Combustible Celluloid
 
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With: Petr Kotlár, Udo Kier, Stellan Skarsgard, Harvey Keitel, Julian Sands, Barry Pepper
Written by: Václav Marhoul, based on a novel by Jerzy Kosinski
Directed by: Václav Marhoul
MPAA Rating: NR
Language: Interslavic, Czech, Russian, German, etc., with English subtitles
Running Time: 169
Date: 07/17/2020
IMDB

The Painted Bird (2020)

3 1/2 Stars (out of 4)

Cruel Colors

By Jeffrey M. Anderson

Václav Marhoul's The Painted Bird is, perhaps, the most fitting for these apocalyptic times, both beautiful and disquieting.

Nothing is quite as purely, gorgeously cinematic as a black-and-white, widescreen movie, just slightly removed from reality, and adding an enigmatic layer of poetry to the carefully composed images. Think Billy Wilder's The Apartment, Federico Fellini's La Dolce Vita, Alfonso Cuaron's Roma, or even Ana Lily Amirpour's A Girl Walks Home Alone at Night.

But then there are also movies that are, simply, extremely difficult to watch. These are movies that delve in onscreen atrocities that go beyond normal shocks, things like Lars von Trier's Antichrist, Gaspar Noe's Irreversible, or Pier Paolo Pasolini's Salò, or the 120 Days of Sodom.

The Painted Bird is both.

Based on a 1965 novel by Jerzy Kosinski — whose Being There was adapted into a memorable 1979 Peter Sellers movie — The Painted Bird tells a simple story.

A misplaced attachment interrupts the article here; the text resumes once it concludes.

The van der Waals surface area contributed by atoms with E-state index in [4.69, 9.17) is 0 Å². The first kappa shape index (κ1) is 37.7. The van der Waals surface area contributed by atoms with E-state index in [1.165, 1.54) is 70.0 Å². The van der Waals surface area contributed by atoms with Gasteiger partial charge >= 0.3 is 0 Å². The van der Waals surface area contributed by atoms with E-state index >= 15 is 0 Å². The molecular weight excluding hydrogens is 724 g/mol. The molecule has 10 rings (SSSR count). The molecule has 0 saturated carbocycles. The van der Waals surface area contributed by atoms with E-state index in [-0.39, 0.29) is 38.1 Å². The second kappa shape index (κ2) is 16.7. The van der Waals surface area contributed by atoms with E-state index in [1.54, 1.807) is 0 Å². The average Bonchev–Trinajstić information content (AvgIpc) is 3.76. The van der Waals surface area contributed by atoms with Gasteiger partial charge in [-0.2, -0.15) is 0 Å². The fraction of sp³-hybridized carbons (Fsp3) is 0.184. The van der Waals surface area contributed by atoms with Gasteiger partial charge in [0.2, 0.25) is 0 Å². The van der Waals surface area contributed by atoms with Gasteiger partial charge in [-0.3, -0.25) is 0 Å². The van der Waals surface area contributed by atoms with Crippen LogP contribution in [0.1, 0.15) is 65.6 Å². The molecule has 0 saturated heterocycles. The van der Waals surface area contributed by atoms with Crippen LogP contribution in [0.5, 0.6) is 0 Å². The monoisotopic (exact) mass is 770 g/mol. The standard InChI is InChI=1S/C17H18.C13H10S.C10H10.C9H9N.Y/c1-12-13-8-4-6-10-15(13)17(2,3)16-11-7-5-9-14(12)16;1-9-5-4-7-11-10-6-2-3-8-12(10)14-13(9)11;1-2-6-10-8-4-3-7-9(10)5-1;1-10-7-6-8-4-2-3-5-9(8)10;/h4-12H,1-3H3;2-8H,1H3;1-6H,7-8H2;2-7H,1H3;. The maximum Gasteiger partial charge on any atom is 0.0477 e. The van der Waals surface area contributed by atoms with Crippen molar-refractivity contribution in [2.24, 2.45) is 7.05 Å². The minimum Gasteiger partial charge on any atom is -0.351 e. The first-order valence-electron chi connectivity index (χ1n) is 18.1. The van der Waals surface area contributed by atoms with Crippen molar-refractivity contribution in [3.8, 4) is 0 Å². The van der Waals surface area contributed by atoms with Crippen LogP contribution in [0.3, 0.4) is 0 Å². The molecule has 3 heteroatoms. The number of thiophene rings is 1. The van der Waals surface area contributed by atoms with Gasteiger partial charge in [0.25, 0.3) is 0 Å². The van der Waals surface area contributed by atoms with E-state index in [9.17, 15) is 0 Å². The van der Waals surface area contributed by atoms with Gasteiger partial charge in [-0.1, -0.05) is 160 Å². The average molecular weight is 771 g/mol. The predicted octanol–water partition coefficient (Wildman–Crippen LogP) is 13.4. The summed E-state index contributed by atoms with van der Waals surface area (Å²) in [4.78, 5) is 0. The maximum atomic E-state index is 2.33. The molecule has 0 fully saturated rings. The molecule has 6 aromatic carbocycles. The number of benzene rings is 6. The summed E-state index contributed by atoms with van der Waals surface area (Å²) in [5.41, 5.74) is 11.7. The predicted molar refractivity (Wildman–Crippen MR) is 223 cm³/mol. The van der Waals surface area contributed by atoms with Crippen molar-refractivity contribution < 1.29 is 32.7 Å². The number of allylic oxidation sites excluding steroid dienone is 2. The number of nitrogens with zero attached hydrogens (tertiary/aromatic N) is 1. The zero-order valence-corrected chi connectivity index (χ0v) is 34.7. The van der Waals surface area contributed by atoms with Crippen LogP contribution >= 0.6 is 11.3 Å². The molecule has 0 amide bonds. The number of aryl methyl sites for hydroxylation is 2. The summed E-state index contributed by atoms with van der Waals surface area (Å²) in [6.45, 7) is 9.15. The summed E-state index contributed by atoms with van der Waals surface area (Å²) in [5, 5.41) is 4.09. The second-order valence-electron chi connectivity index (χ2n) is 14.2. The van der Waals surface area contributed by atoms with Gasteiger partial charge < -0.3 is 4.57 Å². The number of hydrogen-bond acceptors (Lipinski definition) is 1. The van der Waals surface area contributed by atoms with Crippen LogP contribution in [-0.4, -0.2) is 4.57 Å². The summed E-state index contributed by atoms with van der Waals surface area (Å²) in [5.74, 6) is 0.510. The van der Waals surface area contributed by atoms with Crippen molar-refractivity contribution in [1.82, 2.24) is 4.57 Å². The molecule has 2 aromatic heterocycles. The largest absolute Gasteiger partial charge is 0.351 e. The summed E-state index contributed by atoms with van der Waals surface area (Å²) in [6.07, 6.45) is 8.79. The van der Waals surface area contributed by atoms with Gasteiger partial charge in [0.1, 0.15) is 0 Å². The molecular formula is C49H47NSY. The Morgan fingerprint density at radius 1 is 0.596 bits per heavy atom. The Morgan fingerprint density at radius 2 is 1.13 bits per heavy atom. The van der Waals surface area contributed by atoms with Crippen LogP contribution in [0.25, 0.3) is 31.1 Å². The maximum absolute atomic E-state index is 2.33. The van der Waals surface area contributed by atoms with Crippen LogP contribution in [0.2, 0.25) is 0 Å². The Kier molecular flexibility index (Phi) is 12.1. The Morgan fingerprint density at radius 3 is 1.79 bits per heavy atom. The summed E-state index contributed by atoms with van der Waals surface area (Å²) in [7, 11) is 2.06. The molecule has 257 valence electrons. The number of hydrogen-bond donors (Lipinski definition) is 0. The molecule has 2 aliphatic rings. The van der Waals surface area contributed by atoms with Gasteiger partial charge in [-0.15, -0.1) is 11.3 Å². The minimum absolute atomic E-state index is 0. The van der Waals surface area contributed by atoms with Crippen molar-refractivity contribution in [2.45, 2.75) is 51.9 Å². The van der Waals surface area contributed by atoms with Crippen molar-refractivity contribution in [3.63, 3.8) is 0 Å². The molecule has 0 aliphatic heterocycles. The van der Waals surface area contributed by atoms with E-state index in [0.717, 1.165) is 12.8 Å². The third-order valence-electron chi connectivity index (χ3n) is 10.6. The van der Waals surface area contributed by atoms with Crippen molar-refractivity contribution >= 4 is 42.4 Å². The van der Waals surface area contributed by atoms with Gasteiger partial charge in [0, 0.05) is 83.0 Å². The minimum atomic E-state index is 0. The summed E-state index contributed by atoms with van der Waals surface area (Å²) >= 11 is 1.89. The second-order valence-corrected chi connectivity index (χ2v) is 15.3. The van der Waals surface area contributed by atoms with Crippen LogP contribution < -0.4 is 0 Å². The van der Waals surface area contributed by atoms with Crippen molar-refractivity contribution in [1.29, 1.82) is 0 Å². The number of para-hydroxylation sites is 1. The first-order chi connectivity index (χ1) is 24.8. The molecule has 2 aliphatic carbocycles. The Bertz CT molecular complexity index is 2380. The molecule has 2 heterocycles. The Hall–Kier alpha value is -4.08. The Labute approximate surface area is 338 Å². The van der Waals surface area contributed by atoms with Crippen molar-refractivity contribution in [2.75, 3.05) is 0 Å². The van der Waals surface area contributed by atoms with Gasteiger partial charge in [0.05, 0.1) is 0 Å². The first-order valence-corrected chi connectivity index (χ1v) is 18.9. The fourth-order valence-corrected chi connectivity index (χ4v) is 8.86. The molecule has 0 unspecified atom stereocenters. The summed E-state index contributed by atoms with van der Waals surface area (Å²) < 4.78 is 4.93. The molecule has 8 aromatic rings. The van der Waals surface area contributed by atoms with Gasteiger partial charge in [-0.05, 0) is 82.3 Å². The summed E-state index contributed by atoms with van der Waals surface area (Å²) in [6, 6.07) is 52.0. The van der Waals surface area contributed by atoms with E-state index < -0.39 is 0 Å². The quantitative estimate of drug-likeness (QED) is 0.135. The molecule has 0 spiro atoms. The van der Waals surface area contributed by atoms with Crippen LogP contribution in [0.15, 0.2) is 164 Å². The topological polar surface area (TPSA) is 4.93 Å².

During WWII, a young boy (Petr Kotlár), who may or may not be Jewish, lives with his aunt in a remote farmhouse in Eastern Europe. The moment the movie starts, bullies kill the boy's ferret and set it on fire. Then the aunt drops dead and the shocked boy drops his lantern and burns down the entire farm.

From there, the boy drifts from place to place, being temporarily taken in by various adults, and experiencing many forms of bizarre, hideous cruelty.

The movie is divided into seven chapters, each named for adult characters. Familiar faces such as Udo Kier, Stellan Skarsgard, Harvey Keitel, Julian Sands, and Barry Pepper appear, but no English is spoken. In fact, very little is spoken at all. (What is heard is called "Interslavic," comprised of several Eastern European languages.)

Among images of murder and molestation, the movie delivers things like a man's eyeballs ripped out, a man falling into a pit of rats, a woman (pretending?) to have sex with a goat, a severed goat's head tossed through a window, and the title image, a bird with paint on its wings being systematically attacked and destroyed by other birds in an aloft frenzy.

As for the boy, he endures being buried up to his neck and being pecked at by crows, being forced to drink alcohol, being slapped, molested, bullied, enslaved, and made to watch various other horrors.

By the movie's end he has developed an unmistakable hardness. When bullies in an orphanage advance on him, he stares them all down and walks away; he doesn't even have to pull out the gun he has hidden in his pants.

It's an extraordinary performance, based on dark, cold emotions that no child should have to acknowledge. But unfortunately, in this life, they do.

The movie's combination of stark beauty and sheer abhorrence, continuing for 169 long minutes, is a reminder that hurt can cause some hearts to close up, and other hearts to open.

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